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UPDATE: See my blog post on this topic about a year after this was written: http://blog.ringerc.id.au/2012/07/java-ee-7-needs-improvements-in-app.html

... for references to the Java EE 7 planning discussion on this topic.


I've mostly finished writing a small Java EE 6 application, and am in the process of replacing the hard-coded preferences with a proper dynamic configuration interface.

I'm not sure how - or, more specifically, where - to store settings. There must be some obvious, "standard" way to do this that's expected to "just work" across various frameworks and containers, but for the life of me I cannot find it.

What I want is a simple way to load and store settings, one that works across different app servers and OSes, doesn't require any confguration by the user, and actually works properly. The Java Preferences API would be ideal - but seems broken under Glassfish 3.1.

Options for storing configuration would theoretically include:

  1. Using context-parameters from the container environment
  2. Storing them using the Java Preferences API
  3. Reading/writing a properties file ... somewhere
  4. Using JPA to store them in a JavaDB provided by the container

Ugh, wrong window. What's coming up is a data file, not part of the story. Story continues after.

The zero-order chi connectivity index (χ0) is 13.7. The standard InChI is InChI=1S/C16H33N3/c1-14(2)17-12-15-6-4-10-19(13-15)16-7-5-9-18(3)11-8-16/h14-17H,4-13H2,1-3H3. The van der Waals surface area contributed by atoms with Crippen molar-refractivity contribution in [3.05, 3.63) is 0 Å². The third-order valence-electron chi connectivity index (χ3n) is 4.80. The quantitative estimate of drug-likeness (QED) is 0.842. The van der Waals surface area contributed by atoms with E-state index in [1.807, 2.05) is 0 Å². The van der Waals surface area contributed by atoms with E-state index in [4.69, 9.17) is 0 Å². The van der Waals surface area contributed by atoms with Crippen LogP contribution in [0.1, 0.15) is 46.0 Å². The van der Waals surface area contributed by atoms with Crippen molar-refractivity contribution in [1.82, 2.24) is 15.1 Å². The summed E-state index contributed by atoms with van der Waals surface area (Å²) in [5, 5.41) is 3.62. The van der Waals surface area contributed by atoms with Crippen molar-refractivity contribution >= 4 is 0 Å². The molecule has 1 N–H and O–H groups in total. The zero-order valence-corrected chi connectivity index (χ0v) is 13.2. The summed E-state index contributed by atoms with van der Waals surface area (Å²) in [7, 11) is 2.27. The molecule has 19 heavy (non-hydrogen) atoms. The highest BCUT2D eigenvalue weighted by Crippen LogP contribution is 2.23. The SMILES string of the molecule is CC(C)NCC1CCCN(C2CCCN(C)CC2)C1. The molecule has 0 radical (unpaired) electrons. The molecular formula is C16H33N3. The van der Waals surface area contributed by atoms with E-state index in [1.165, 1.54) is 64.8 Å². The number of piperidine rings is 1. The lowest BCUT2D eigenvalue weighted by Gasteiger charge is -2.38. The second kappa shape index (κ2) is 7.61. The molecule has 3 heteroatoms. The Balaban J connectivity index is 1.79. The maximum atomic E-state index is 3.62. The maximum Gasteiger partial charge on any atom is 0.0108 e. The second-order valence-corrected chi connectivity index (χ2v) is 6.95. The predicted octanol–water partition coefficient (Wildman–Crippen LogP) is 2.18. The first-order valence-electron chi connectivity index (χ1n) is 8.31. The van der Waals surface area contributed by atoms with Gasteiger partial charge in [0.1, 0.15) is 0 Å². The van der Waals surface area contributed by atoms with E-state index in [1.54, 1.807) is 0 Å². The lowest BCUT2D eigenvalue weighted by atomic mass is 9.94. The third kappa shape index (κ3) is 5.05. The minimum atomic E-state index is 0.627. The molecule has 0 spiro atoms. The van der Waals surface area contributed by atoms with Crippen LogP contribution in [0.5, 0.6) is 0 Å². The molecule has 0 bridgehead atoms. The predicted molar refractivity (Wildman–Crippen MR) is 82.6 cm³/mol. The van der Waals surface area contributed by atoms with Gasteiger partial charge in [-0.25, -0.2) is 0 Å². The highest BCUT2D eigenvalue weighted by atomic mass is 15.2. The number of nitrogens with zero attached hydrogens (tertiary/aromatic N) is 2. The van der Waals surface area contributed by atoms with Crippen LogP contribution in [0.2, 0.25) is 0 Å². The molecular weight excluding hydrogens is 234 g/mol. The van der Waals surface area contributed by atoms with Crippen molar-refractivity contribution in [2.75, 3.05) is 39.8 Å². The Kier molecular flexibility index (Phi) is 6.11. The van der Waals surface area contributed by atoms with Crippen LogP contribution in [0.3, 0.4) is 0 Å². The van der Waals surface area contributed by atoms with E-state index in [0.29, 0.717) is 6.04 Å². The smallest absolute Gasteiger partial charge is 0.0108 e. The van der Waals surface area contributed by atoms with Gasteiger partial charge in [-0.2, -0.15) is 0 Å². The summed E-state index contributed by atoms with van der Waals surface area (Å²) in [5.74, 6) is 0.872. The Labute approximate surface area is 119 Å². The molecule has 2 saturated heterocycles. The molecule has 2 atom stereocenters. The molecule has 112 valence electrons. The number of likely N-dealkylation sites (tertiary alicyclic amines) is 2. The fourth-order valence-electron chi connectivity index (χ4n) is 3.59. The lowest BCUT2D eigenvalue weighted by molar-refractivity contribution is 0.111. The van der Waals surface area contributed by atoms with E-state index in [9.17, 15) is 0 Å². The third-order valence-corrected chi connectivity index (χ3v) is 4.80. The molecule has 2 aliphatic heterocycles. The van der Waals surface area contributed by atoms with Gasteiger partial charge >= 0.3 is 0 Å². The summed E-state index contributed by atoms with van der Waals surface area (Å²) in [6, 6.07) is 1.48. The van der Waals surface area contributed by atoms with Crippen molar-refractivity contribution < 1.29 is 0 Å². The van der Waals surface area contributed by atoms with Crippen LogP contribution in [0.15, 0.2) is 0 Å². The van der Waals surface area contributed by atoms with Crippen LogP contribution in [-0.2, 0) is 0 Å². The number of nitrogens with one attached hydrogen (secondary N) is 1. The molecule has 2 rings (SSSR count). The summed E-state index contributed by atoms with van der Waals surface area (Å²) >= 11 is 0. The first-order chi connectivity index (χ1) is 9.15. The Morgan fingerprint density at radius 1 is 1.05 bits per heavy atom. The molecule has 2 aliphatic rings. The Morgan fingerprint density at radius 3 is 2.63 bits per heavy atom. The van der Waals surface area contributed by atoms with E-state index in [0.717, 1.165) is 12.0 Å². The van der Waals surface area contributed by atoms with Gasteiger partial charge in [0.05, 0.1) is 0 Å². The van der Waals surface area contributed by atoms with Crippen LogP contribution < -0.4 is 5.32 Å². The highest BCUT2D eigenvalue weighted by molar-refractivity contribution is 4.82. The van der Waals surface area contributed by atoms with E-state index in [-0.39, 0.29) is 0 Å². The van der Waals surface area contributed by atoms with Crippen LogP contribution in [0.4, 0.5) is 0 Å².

5. Putting it in a properties file that's loaded off the classpath
  6. Using system properties to set configuration options, or path to a .properties file

This would seem to be a basic requirement that'd be well catered for in an environment where the container supposedly provides you with all the core services you might need - but all these approaches have issues.

A bug in glassfish renders (1) unworkable, and in any case the Glassfish web admin user interface lacks any way to configure context parameters, so you have to use `asadmin' and some less than lovely command line syntax to do it. Context parameters can only be accessed via the ServletContext - which isn't accessible in a consistent way between frameworks like JSF2, JAX-RS, and raw servlets - but at least Seam Servlet handles that.

What appears to be another bug in glassfish was a library version conflict between the deployed app and Glassfish breaks (2). The preferences backend fails to flush preferences to disk, so the stored preferences data is lost when the application server is restarted. The Java Preferences API also seems to be considered a J2SE/desktop thing, despite its inclusion in the Java EE 6 specs.

(3) might work - but there's no way to know where your app has read/write access on the file system and where it should look. You can't make this configurable, as it becomes a chicken-and-egg problem then. Various platform-specific guesses could be applied, but would break in the presence of a SecurityManager.

(4) would work, but it's nuking a fly. It requires that a JavaDB service be running and forces the user to make sure the JDBC and pool resources in the app server are configured properly. It's big and complicated for a simple job, and entity modelling isn't a lovely fit for preferences storage anyway, as it'll mostly land up being key/value structured.